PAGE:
While the 7 percent salary increases for all educators and the boosted minimum salaries for teachers passed this month by the legislature represent good news for New Mexico public education, there’s more than a little confusion circulating about exactly how these two separate items interact.
Educators are asking if they will receive a 7 percent increase on top of their new minimum salary, or whether the higher minimum will be the only raise they see.
The simplest answer is: It depends.
Without question, though, the raises mean that all teachers in New Mexico will now be paid well above the median individual income for New Mexicans. More on that in a moment.
To explain this year’s pay increases as simply and clearly as possible, it’s important to take a step back and explain how the two raises differ from one another.
The new minimum salaries increase the base pay to at least $50,000 for level one teachers, $60,000 for level two teachers, and $70,000 for level three teachers. These minimum salaries are set in statute, and take effect July 1.
The 7 percent raises for educators are included in the state budget for Fiscal Year 2022-23, which the legislature also passed during the just-concluded session. Neither the budget nor the law change has been signed by the governor, but there is little doubt that will happen.
Educators whose increase to the new salary for their level is 7 percent or more will not receive an additional raise from the 7 percent increases set in the budget. If the new minimum results in a 5 percent raise, then the educator would also receive an additional 2 percent bump thanks to the budgeted increases.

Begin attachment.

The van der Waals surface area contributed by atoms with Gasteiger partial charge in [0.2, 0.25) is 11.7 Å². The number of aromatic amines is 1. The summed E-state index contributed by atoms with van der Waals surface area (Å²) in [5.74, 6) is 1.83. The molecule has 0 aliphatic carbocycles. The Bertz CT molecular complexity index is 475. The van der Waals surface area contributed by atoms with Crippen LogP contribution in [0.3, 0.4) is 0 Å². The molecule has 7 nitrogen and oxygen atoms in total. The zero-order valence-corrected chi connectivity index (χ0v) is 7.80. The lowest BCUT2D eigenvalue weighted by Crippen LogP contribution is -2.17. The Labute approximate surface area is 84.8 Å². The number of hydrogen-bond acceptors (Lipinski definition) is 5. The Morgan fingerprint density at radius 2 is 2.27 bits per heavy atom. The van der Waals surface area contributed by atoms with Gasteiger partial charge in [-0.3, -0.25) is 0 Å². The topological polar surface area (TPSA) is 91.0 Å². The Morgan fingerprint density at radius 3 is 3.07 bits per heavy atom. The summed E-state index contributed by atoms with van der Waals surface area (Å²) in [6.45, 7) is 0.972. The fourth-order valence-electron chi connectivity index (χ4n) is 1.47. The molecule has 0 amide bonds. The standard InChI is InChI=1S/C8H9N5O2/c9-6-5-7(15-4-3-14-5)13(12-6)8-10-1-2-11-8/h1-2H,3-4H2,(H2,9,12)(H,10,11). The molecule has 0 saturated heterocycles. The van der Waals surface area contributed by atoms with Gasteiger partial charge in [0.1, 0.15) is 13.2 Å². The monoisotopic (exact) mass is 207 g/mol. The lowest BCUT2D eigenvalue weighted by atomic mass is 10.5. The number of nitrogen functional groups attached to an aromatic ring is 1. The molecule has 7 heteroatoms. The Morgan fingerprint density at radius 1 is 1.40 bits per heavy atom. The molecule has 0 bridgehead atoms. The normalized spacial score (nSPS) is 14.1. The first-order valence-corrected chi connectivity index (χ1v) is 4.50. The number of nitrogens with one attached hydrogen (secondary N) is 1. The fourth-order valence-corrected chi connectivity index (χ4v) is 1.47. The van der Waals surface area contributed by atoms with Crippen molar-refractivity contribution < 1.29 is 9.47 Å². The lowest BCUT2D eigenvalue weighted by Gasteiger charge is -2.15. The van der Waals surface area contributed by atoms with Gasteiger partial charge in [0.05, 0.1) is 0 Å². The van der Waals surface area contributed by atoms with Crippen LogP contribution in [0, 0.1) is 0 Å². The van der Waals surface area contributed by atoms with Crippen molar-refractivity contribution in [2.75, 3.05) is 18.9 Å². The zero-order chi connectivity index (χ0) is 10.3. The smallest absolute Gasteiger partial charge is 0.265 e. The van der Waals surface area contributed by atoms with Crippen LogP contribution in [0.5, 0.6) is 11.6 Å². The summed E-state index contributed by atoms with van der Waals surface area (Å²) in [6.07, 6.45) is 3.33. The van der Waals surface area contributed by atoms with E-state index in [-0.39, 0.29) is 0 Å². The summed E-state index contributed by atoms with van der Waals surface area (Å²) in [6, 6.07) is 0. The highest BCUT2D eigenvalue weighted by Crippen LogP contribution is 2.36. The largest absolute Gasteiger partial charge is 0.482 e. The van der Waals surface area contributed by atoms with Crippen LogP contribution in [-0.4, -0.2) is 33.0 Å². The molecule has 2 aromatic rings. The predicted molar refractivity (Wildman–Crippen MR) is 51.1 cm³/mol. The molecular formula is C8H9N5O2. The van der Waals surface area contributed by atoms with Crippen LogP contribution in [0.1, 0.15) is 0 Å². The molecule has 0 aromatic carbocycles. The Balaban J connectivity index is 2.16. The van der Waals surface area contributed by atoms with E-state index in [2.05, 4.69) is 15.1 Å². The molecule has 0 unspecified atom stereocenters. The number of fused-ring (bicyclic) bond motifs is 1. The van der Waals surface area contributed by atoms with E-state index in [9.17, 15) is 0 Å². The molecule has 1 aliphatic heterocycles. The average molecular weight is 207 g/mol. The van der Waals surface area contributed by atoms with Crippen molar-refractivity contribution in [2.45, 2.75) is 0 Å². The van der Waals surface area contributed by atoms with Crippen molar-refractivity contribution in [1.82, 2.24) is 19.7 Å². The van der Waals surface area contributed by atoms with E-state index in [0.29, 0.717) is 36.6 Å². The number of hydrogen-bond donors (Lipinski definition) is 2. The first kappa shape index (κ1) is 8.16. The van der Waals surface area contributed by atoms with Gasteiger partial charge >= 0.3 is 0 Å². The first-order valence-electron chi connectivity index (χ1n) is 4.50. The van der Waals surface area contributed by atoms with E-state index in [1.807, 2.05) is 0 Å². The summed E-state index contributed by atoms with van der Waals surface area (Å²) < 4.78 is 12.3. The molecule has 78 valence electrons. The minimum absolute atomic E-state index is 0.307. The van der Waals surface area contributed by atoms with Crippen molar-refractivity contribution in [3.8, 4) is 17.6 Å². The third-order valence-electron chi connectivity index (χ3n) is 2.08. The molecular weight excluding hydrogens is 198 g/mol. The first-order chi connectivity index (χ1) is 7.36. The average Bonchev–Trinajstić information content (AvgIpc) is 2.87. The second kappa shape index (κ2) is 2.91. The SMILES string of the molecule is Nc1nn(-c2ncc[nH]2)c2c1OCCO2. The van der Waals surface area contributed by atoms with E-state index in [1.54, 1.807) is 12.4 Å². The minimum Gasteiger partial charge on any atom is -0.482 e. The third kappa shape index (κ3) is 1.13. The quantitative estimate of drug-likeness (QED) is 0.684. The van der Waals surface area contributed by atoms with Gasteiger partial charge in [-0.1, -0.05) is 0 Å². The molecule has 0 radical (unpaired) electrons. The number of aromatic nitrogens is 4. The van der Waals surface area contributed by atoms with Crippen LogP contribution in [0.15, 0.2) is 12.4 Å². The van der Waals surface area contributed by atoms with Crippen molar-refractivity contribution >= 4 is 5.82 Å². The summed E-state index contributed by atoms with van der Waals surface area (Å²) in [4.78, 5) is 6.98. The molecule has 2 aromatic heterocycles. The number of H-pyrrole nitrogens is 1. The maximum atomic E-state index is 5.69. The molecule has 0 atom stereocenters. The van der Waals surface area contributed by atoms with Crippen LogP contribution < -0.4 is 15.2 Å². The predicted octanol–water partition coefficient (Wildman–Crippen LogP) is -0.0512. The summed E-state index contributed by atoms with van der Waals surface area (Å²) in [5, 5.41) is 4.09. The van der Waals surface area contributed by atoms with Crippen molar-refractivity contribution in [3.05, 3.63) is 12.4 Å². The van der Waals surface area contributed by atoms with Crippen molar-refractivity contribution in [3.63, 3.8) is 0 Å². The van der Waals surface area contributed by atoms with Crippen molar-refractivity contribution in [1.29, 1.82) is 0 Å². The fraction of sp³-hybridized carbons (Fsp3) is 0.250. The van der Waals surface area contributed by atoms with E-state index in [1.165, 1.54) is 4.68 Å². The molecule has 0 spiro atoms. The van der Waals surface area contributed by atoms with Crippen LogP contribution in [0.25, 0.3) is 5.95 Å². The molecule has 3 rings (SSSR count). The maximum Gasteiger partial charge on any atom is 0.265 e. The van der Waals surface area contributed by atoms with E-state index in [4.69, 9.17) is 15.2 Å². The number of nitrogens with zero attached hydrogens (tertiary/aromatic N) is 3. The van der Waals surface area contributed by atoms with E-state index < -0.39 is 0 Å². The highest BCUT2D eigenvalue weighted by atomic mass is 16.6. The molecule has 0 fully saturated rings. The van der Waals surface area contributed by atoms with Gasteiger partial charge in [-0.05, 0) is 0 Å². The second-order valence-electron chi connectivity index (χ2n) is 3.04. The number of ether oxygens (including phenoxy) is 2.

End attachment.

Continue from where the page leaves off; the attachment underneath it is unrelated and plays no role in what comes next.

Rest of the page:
In other words, most educators will see an increase to the new salary minimum, but not more than that.
The exceptions to this rule are teachers whose schools or districts are part of the K-5 Plus or Extended Learning Time programs. Bear with us; this is where it gets a bit complicated.
K-5 Plus (25 extra days of school) and Extended Learning Time Program (10 extra days) teachers get larger raises pro-rated to their additional days of work. K-5 Plus teachers will get at least $56,944, $68,333, and $79,722 for levels one, two and three. ELTP teachers will receive a minimum of $52,777, $63,333, and $73,888 for levels one to three.
But in a little-noticed additional sweetener, teachers in both programs also receive an additional 3 percent raise on top of the higher minimums and pro-rated additional pay for extra days.
While the legislature did not require districts or schools to participate in either program, lawmakers said they hope these additional salary incentives will encourage broader adoption.
It’s hard to argue after these raises that New Mexico public school teachers are underpaid.
The new salary minimums mean that even entry level public school teachers in New Mexico will be paid substantially more than the median income for the state. A level one minimum salary of $50,000 lands a novice teacher in the 66th percentile among New Mexico wage earners. A level 2 teacher, at $60,000, lands in the 74th percentile. And a level 3 teacher’s $70,000 salary puts her in the 81st percentile.
Are you a teacher with questions about how these increases will affect your pay? Email us at firstname.lastname@example.org with the particulars – which we will keep confidential – and we will get you answers within a couple of days.